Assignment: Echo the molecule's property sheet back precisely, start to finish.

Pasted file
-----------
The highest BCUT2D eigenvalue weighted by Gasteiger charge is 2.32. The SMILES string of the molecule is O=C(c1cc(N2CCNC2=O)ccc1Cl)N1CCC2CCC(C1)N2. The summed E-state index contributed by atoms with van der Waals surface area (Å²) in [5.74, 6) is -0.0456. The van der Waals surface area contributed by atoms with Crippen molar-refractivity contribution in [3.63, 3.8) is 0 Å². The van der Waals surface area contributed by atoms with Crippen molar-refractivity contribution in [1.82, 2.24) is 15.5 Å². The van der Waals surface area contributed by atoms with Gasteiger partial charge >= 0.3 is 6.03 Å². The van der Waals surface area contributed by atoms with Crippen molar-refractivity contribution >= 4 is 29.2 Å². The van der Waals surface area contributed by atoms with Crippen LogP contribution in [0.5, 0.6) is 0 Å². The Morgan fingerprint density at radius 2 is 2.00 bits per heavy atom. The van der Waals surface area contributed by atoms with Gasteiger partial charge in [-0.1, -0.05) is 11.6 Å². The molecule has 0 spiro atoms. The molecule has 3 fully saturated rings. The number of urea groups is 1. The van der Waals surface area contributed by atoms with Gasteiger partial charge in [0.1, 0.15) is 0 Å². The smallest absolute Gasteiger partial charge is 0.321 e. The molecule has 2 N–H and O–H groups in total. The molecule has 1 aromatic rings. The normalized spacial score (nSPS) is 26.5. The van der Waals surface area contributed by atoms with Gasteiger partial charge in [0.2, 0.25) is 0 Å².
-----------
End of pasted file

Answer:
The highest BCUT2D eigenvalue weighted by Gasteiger charge is 2.32. The SMILES string of the molecule is O=C(c1cc(N2CCNC2=O)ccc1Cl)N1CCC2CCC(C1)N2. The summed E-state index contributed by atoms with van der Waals surface area (Å²) in [5.74, 6) is -0.0456. The van der Waals surface area contributed by atoms with Crippen molar-refractivity contribution in [3.63, 3.8) is 0 Å². The van der Waals surface area contributed by atoms with Crippen molar-refractivity contribution in [1.82, 2.24) is 15.5 Å². The van der Waals surface area contributed by atoms with Gasteiger partial charge >= 0.3 is 6.03 Å². The van der Waals surface area contributed by atoms with Crippen molar-refractivity contribution >= 4 is 29.2 Å². The van der Waals surface area contributed by atoms with Crippen LogP contribution in [0.5, 0.6) is 0 Å². The Morgan fingerprint density at radius 2 is 2.00 bits per heavy atom. The van der Waals surface area contributed by atoms with Gasteiger partial charge in [-0.1, -0.05) is 11.6 Å². The molecule has 0 spiro atoms. The molecule has 3 fully saturated rings. The number of urea groups is 1. The van der Waals surface area contributed by atoms with Gasteiger partial charge in [0.1, 0.15) is 0 Å². The smallest absolute Gasteiger partial charge is 0.321 e. The molecule has 2 N–H and O–H groups in total. The molecule has 1 aromatic rings. The normalized spacial score (nSPS) is 26.5. The van der Waals surface area contributed by atoms with Gasteiger partial charge in [0.2, 0.25) is 0 Å².